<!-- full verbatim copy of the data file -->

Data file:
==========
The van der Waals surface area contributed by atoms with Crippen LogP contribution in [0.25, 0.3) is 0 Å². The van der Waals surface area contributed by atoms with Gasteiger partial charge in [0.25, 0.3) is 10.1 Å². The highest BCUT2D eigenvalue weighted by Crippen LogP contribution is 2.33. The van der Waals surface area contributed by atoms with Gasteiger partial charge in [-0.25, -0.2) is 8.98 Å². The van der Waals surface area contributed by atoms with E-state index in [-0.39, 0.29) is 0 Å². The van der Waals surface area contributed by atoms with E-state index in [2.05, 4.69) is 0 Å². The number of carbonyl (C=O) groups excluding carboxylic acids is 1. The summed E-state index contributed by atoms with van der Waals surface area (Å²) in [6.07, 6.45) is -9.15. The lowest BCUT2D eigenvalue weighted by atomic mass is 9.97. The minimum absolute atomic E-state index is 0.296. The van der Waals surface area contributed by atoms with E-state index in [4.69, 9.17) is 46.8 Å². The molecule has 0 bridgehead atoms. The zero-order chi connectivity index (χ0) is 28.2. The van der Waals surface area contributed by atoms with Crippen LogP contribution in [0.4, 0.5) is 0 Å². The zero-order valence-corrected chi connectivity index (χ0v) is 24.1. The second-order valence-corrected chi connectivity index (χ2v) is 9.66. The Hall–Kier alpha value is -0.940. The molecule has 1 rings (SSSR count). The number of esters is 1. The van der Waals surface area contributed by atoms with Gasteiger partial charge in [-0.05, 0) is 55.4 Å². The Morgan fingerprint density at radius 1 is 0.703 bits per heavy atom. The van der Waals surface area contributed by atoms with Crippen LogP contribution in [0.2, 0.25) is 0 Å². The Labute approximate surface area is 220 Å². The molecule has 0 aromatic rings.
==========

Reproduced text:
The van der Waals surface area contributed by atoms with Crippen LogP contribution in [0.25, 0.3) is 0 Å². The van der Waals surface area contributed by atoms with Gasteiger partial charge in [0.25, 0.3) is 10.1 Å². The highest BCUT2D eigenvalue weighted by Crippen LogP contribution is 2.33. The van der Waals surface area contributed by atoms with Gasteiger partial charge in [-0.25, -0.2) is 8.98 Å². The van der Waals surface area contributed by atoms with E-state index in [-0.39, 0.29) is 0 Å². The van der Waals surface area contributed by atoms with E-state index in [2.05, 4.69) is 0 Å². The number of carbonyl (C=O) groups excluding carboxylic acids is 1. The summed E-state index contributed by atoms with van der Waals surface area (Å²) in [6.07, 6.45) is -9.15. The lowest BCUT2D eigenvalue weighted by atomic mass is 9.97. The minimum absolute atomic E-state index is 0.296. The van der Waals surface area contributed by atoms with E-state index in [4.69, 9.17) is 46.8 Å². The molecule has 0 bridgehead atoms. The zero-order chi connectivity index (χ0) is 28.2. The van der Waals surface area contributed by atoms with Crippen LogP contribution in [0.4, 0.5) is 0 Å². The zero-order valence-corrected chi connectivity index (χ0v) is 24.1. The second-order valence-corrected chi connectivity index (χ2v) is 9.66. The Hall–Kier alpha value is -0.940. The molecule has 1 rings (SSSR count). The number of esters is 1. The van der Waals surface area contributed by atoms with Gasteiger partial charge in [-0.05, 0) is 55.4 Å². The Morgan fingerprint density at radius 1 is 0.703 bits per heavy atom. The van der Waals surface area contributed by atoms with Crippen LogP contribution in [0.2, 0.25) is 0 Å². The Labute approximate surface area is 220 Å². The molecule has 0 aromatic rings.